All three measures target the individual student and the classroom. If classrooms change, schools will change. If schools change, the system will.

About the author: Natasha Joshi is an education specialist. She has worked with state education departments across Singapore, Mexico, and the USA, and most recently, was part of the education team at NITI Aayog.

This article first appeared in India Development Review. You can view the original here.

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Now as an MH Fellow with YKA, she’s expanding her impressive scope of work further by launching a campaign to facilitate the process of ensuring better menstrual health and SRH services for women residing in correctional homes in West Bengal. The campaign will entail an independent study to take stalk of the present conditions of MHM in correctional homes across the state and use its findings to build public support and political will to take the necessary action.

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The long-term aim of the campaign is to develop an open culture where menstruation is not treated as a taboo. The campaign also seeks to hold the schools accountable for their responsibilities as an important component in the implementation of MHM policies by making adequate sanitation infrastructure and knowledge of MHM available in school premises.

Read more about his campaign.

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Her campaign #MeriMarzi aims to promote menstrual health and wellness, hygiene and facilities for female sex workers in UP. She says, “Knowledge about natural body processes is a very basic human right. And for individuals whose occupation is providing sexual services, it becomes even more important.”

Meri Marzi aims to ensure sensitised, non-discriminatory health workers for the needs of female sex workers in the Suraksha Clinics under the UPSACS (Uttar Pradesh State AIDS Control Society) program by creating more dialogues and garnering public support for the cause of sex workers’ menstrual rights. The campaign will also ensure interventions with sex workers to clear misconceptions around overall hygiene management to ensure that results flow both ways.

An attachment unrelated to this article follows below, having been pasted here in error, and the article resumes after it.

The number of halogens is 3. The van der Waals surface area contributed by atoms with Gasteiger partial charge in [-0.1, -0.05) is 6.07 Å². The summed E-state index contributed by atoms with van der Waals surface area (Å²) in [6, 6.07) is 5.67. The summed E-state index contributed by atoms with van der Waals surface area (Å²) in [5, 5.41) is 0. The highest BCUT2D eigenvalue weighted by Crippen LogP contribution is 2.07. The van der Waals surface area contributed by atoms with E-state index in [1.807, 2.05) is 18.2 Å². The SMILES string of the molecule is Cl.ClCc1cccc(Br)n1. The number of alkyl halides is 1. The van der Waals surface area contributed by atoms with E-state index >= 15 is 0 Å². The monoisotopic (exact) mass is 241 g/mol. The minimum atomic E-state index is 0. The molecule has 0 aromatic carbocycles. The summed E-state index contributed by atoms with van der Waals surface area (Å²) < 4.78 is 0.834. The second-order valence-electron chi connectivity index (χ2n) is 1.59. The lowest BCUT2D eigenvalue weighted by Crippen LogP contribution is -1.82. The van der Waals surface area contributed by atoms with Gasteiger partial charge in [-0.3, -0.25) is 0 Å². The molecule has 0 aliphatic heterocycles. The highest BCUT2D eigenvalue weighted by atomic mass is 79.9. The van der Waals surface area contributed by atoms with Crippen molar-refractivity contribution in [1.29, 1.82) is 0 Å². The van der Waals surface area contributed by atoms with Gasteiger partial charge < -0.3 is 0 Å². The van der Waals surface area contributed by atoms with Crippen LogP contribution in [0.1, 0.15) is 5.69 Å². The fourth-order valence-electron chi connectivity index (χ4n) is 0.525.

Read more about her campaign.

MH Fellow Sabna comes with significant experience working with a range of development issues. A co-founder of Project Sakhi Saheli, which aims to combat period poverty and break menstrual taboos, Sabna has, in the past, worked on the issue of menstruation in urban slums of Delhi with women and adolescent girls. She and her team also released MenstraBook, with menstrastories and organised Menstra Tlk in the Delhi School of Social Work to create more conversations on menstruation.

With YKA MHM Fellow Vineet, Sabna launched Menstratalk, a campaign that aims to put an end to period poverty and smash menstrual taboos in society. As a start, the campaign aims to begin conversations on menstrual health with five hundred adolescents and youth in Delhi through offline platforms, and through this community mobilise support to create Period Friendly Institutions out of educational institutes in the city.

Read more about her campaign.